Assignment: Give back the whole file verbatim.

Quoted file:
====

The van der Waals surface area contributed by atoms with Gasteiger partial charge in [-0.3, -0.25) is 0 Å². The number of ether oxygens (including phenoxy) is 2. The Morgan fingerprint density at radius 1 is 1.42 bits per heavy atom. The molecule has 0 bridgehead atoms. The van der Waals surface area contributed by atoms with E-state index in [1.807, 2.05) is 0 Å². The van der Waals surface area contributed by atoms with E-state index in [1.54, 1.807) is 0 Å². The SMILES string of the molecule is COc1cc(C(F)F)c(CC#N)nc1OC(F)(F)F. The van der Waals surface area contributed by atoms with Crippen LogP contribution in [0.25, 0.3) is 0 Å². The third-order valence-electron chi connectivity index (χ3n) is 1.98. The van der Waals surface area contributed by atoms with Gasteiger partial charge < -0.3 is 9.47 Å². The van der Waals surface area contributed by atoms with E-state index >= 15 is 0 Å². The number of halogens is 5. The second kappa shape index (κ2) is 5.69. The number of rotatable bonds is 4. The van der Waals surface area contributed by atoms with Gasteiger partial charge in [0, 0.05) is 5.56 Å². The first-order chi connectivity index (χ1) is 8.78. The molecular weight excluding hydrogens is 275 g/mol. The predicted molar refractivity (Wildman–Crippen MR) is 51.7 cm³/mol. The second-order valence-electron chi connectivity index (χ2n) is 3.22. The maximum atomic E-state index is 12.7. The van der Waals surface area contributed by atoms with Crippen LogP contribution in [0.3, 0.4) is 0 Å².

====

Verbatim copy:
The van der Waals surface area contributed by atoms with Gasteiger partial charge in [-0.3, -0.25) is 0 Å². The number of ether oxygens (including phenoxy) is 2. The Morgan fingerprint density at radius 1 is 1.42 bits per heavy atom. The molecule has 0 bridgehead atoms. The van der Waals surface area contributed by atoms with E-state index in [1.807, 2.05) is 0 Å². The van der Waals surface area contributed by atoms with E-state index in [1.54, 1.807) is 0 Å². The SMILES string of the molecule is COc1cc(C(F)F)c(CC#N)nc1OC(F)(F)F. The van der Waals surface area contributed by atoms with Crippen LogP contribution in [0.25, 0.3) is 0 Å². The third-order valence-electron chi connectivity index (χ3n) is 1.98. The van der Waals surface area contributed by atoms with Gasteiger partial charge < -0.3 is 9.47 Å². The van der Waals surface area contributed by atoms with E-state index >= 15 is 0 Å². The number of halogens is 5. The second kappa shape index (κ2) is 5.69. The number of rotatable bonds is 4. The van der Waals surface area contributed by atoms with Gasteiger partial charge in [0, 0.05) is 5.56 Å². The first-order chi connectivity index (χ1) is 8.78. The molecular weight excluding hydrogens is 275 g/mol. The predicted molar refractivity (Wildman–Crippen MR) is 51.7 cm³/mol. The second-order valence-electron chi connectivity index (χ2n) is 3.22. The maximum atomic E-state index is 12.7. The van der Waals surface area contributed by atoms with Crippen LogP contribution in [0.3, 0.4) is 0 Å².